The captive insurance industry has had little guidance from courts, the U.S. Treasury Department or the U.S. Internal Revenue Service on what an acceptable arrangement looks like. Many had hoped that the U.S. Tax Court's ruling in Avrahami v. Commissioner would provide such guidance. But the decision last month left too many questions unanswered, says Steven Miller of Alliantgroup LP.
Although the Trump administration has completed the vetting and confirmation of a cabinet and White House staff, thousands of senior positions remain unfilled throughout the executive branch. More than ever, people selected for those posts find themselves under close scrutiny, say Adam Raviv and Reginald Brown of WilmerHale.
Last week, the Internal Revenue Service provided a safe harbor for public utilities that inadvertently break the so-called normalization rules, which are used to reconcile tax treatment of investment tax credits, or accelerated depreciation of assets, with their regulatory treatment. This is undoubtedly good news for public utilities, say attorneys with Mayer Brown LLP.
Every now and then one wakes up with a thought along the lines of, "How the heck did we get to where we are?" Such a thought may easily be brought to mind by the present state of play regarding the U.S. Department of Labor's new fiduciary regulation, says Andrew Oringer of Dechert LLP.
In our recent survey of business of law professionals, nearly half of respondents said that who they collaborate with, inside their law firm, is different from five years ago, says Chris Cartrett of legal software provider Aderant.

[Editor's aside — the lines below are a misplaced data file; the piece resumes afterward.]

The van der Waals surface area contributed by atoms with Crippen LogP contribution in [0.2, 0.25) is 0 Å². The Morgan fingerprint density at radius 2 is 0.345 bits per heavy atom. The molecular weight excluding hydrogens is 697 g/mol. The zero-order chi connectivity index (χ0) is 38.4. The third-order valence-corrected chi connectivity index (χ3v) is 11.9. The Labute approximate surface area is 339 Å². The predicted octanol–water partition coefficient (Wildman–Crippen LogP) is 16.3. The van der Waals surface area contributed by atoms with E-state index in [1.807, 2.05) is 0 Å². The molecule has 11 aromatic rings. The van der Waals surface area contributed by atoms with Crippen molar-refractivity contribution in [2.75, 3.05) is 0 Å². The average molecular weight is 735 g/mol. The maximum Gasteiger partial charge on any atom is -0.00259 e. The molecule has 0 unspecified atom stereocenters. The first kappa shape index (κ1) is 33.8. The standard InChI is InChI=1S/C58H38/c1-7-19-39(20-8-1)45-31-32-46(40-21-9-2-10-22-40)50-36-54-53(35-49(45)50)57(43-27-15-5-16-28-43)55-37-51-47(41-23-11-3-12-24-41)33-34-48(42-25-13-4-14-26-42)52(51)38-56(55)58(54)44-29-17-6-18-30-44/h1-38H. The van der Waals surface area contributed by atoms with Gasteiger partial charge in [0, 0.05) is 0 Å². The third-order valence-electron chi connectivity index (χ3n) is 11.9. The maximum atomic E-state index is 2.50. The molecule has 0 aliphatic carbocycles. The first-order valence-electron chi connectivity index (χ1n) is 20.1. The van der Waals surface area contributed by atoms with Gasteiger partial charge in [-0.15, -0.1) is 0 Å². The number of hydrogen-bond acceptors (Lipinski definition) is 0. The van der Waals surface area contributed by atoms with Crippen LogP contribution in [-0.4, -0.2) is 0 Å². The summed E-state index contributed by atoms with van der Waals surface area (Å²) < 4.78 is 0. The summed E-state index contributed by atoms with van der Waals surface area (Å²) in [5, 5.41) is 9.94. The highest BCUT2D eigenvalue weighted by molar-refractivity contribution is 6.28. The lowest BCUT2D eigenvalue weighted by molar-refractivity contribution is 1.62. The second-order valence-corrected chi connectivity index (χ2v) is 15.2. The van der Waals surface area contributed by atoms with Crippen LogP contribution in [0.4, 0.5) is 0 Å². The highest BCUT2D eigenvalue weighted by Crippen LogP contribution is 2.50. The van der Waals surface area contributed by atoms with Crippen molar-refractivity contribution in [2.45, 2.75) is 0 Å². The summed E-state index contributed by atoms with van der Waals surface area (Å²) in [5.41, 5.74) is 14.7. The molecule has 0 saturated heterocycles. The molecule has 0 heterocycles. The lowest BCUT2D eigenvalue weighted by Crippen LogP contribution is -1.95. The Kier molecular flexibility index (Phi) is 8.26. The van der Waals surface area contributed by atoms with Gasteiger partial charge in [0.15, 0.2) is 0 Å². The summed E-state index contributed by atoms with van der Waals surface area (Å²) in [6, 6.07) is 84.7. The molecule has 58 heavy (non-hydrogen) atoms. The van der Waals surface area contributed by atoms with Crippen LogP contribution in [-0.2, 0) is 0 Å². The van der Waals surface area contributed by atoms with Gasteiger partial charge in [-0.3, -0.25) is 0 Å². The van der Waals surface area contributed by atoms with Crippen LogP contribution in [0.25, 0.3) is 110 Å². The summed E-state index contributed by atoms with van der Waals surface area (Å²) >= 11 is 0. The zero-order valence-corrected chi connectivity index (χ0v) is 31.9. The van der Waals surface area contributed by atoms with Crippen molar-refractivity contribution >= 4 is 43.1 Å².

The California Supreme Court recently held that local taxes imposed via initiative are subject to less stringent requirements than taxes imposed by local governments. But in granting great deference to California's initiative process, the court gave too little regard to Proposition 218, requiring local taxes be approved by a majority of voters, say Eric Coffill and Robert Merten III of Eversheds Sutherland LLP.
Some lawyers tend to be overly aggressive, regarding law practice as a zero-sum game in which there are only winners and losers. The best response is to act professionally — separating the matter at hand from the personalities. But it is also important to show resolve and not be vulnerable to intimidation, says Alan Hoffman of Husch Blackwell LLP.
The U.S. Department of Energy's recently published 2016 Wind Technologies Market Report showed strong growth for wind power due to low power purchase prices, decreased technology costs and improved performance. But the expiration of the production tax credit and low natural gas prices make long-term growth uncertain, say John Crossley and Brynna Krough-Deaton of Husch Blackwell LLP.
The California Supreme Court's decision in California Cannabis Coalition v. City of Upland may make local efforts to raise taxes much easier. However, the court itself inadvertently recognized the potential temporary nature of this victory, acknowledging that voters have the power to restrict the electorate's initiative power, says Bryan Wenter of Miller Starr Regalia.